Another One Rides the Bus: Twitter Goes Big Brother (and self-destructing cookies)

First of all, not in the article but /far/ more important… Twitter recently changed their API to kill anonymous RSS feeds. In short, if you want to follow someone’s tweets, it’s now: a) A royal pain to do that with your RSS reeder
b) Not possible to do it without giving Twitter a list of all the people you want to follow.

How/why? They re-jiggered their API so it only returns feed data via JSON, and only then if you’re an authenticated user. Up until about a month or two ago, you could get RSS feeds just by appending the person’s username to a special URL.

This sucks. I don’t want to tell Twitter which accounts I’m interested in keeping an eye on. (yes, I realize IP tracking and the like, but when people move to authentication it means they care about getting accurate tracking, which often indicates they plan to use the data for something)

The only workaround seems to be creating a unique Twitter account for each account I’d like to follow, and then using the API key only once per account… Oy vey. This is where I wish I knew something about programming, scripting, and otherwise making computers do tricks so I could automate the signup/API key harvest/URL generating.

Do… Not… Have… Time… For… This… Crap.

Anyhow. Where were we? Right. The article.

Yeah, besides delivering a mob-style execution to RSS feeds, Twitter’s also decided to implement a cross-web tracking system. More or less like what Facebook and the like do — drop little “tweet this” graphics on random websites, have them drop cookies in your browser, and use that to figure out where you’ve been surfing.

Link it to your account, build up a behavior profile, and before you know it they’ve worked out your innermost secrets. Woo-hoo.

In keeping with Twitter’s general policy of being the “slightly less evil” Web 2.0 company (because they’re all getting the public to disclose all their communications and interpersonal connections in public, they aren’t subject to quite the same pressure to be underhandedly evil)… Twitter’s actually allowing people to opt out.

Defenses: I say screw that, no doubt opting out is another dot in the behavior profile.

As well as RequestPolicy (which is generally quite effictive but also has a nasty way of making websites broken until you spend a second or two clicking), there’s a new idea out there…

Self-Destructing Cookies. A Firefox plug-in that causes cookies to disappear as soon as you stop browsing a website… unlesss you explicitly asked they be kept.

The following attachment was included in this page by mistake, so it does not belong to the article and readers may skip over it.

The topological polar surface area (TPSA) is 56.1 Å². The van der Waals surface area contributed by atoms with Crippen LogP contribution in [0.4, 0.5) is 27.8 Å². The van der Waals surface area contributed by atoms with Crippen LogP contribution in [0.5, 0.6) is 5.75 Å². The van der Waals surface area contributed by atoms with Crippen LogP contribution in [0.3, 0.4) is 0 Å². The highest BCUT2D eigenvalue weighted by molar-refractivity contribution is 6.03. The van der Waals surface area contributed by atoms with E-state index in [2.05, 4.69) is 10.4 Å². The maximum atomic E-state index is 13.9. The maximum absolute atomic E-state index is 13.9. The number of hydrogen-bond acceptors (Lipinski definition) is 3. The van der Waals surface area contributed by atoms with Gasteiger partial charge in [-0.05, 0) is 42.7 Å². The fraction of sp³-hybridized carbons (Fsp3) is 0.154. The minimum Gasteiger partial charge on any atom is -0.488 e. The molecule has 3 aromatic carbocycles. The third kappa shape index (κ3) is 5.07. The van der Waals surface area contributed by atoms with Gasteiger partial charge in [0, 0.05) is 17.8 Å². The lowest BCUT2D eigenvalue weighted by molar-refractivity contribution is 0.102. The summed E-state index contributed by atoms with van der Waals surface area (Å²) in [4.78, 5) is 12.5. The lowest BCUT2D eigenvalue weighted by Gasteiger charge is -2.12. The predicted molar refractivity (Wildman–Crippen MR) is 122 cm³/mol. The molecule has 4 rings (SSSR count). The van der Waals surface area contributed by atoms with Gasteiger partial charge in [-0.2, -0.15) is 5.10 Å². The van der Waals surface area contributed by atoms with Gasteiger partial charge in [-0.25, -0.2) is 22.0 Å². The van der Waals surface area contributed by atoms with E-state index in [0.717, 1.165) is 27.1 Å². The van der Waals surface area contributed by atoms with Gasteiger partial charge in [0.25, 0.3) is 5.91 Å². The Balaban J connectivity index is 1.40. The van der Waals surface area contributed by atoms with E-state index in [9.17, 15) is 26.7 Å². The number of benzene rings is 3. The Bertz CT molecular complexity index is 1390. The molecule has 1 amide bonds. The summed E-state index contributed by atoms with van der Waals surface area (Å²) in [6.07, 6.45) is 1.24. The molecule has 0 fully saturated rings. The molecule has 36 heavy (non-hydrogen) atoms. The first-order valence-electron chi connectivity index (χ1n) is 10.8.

Why the hell didn’t someone come up with this idea sooner?! This oughta be an option in the Firefox privacy settings, not an add-on plugin…

https://addons.mozilla.org/en-US/firefox/addon/self-destructing-cookies/

http://www.dailymail.co.uk/sciencetech/article-2355983/Big-Brother-strikes-Now-TWITTER-wants-start-tracking-web.html

“Twitter has announced it plans to start tracking users and the websites they visit.

The site plans to use browser cookies – small files that are placed on people’s computers each time they visit a web page – to track online movements.

Advertising partners will then be able to target customers by either anonymously matching email addresses of users, or by using the cookies collected, to serve more personalised adverts. […]

A blog post from Adi Kamdar from the Electronic Frontier Foundation said: ‘Twitter is setting an important example.

‘It is possible to exist in an ecosystem of tailored advertisements and online tracking while also giving users an easy and meaningful opt-out choice.

‘This is in stark contrast to many other advertising and tracking firms.

‘Consumer privacy is an issue of control and transparency; you may be perfectly fine with targeted ads, but you should have the ability to know what information companies have about you and the option of saying no.

To support its claim for transparency, Twitter will also be linking to each advertising partners’ firms cookie opt-out pages.

When users enable DNT or opt out from cookies on websites their data is wiped from the companies’ files.

This means any stored log-in or payment details are removed and will need to be entered in manually. “

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